Which raises the question of why any of us are here. Most of us seem to be wondering that about all the others. Perhaps part of our motivation is public service: helping to get the bugs out of the system. Also, self-interest: learning how to navigate the new terminal in advance. The airline and airport employees seem very grateful to have us here; they bestow on everyone the gushing warmth that’s usually reserved only for first-class passengers.
It’s a little bit surreal seeing hundreds of “passengers” sitting around waiting for their “flights.” There’s the air of tedious impatience that always pervades waiting rooms, but obviously we’ve all asked to come here and wait, knowing that we wouldn’t really be waiting for anything. So we can’t complain.
We get to our gate and “board”—which means standing in the jetway for about 10 minutes. After that, we’re arriving passengers, and we file through to the customs and immigration hall. The lines there are long, and by this point most of the crowd, like us, seems to be over the novelty of it all.
The immigration officers are completely incompetent, even though they’re not really processing arriving passengers. I don’t know if they’re pretending to be incompetent just to make this simulation seem realistic, or (more likely) that incompetence is simply their quidditas. It takes us an extra 15 minutes here, because Jake’s a smart-ass. As we’re standing at the counter, a propos to nothing, he blurts out: “We brought back lots of agricultural diseases from Edinburgh.” The officer looks up slowly, thinks about it for a couple of minutes, and calls over a supervisor. “How do you refer somebody,” he asks? It takes him a while to figure it out (for future reference: type in “R”), and we get referred, and then another agent walks us through the hall, and checks and clears us. Our trip to nowhere ends a bit anti-climactically.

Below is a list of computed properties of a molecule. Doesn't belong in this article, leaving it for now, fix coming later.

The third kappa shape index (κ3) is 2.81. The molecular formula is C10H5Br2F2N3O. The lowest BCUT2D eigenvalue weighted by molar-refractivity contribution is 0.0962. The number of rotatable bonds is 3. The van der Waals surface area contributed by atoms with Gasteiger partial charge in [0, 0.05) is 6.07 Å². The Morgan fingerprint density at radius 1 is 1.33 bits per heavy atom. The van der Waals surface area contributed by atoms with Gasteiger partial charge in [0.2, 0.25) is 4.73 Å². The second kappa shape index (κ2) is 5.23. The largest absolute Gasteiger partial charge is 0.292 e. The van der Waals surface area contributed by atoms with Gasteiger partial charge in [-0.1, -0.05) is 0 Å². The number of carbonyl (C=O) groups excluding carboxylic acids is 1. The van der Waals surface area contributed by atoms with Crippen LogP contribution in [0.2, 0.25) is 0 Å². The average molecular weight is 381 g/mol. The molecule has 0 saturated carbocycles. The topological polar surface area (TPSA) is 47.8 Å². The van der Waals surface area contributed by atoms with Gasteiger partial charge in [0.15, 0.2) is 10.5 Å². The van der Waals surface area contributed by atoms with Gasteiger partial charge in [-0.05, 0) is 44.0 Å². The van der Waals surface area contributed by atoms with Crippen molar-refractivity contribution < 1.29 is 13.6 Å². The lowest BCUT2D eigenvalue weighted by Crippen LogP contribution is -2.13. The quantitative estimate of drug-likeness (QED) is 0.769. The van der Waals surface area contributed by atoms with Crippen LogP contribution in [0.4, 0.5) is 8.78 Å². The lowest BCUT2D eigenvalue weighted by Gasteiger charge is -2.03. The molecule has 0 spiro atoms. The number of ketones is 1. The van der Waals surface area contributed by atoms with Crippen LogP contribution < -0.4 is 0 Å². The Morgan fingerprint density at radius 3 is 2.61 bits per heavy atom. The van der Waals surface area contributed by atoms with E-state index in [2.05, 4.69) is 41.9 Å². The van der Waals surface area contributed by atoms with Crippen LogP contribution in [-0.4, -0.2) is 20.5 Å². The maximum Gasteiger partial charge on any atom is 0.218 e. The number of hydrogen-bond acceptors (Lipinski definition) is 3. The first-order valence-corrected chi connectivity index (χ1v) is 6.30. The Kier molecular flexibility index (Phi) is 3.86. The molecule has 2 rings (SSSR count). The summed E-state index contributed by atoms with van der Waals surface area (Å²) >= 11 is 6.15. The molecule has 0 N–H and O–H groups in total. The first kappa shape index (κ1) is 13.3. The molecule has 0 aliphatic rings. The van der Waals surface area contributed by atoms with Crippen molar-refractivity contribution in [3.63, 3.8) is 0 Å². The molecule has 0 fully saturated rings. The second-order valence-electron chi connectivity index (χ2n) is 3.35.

For those of us who spent the morning wandering around the airport without going anywhere, the simulation highlighted the aspects of airport transit that are pure routine and drudgery. Yet part of what’s so compelling about this drudgery, paradoxically, is how intrinsically connected it is with the astounding phenomenon of flight and the fascination of travel. The dull bits provide a necessary counterpoint to all that: we enjoy the soaring adventure all the more because of the contrast with the security line farce and the brutal skirmish to find outlets for recharging smartphones.
I love airports—I love moving through them and luxuriating in the mechanics of mobility. It’s more fun, obviously, when I’m really going somewhere, but this pretend trip gave me the chance to think about what part of the experience comes simply from being at the airport. It’s not a lot, but it’s also not nothing. An ok time was had by all.
Randy Malamud is chair of the English department at Georgia State University in Atlanta. His most recent book, forthcoming this summer, is An Introduction to Animals and Visual Culture (Palgrave Macmillan) and he's working on a new project about travel tentatively called The Globalist Humanist Tourist: The Importance of Elsewhere.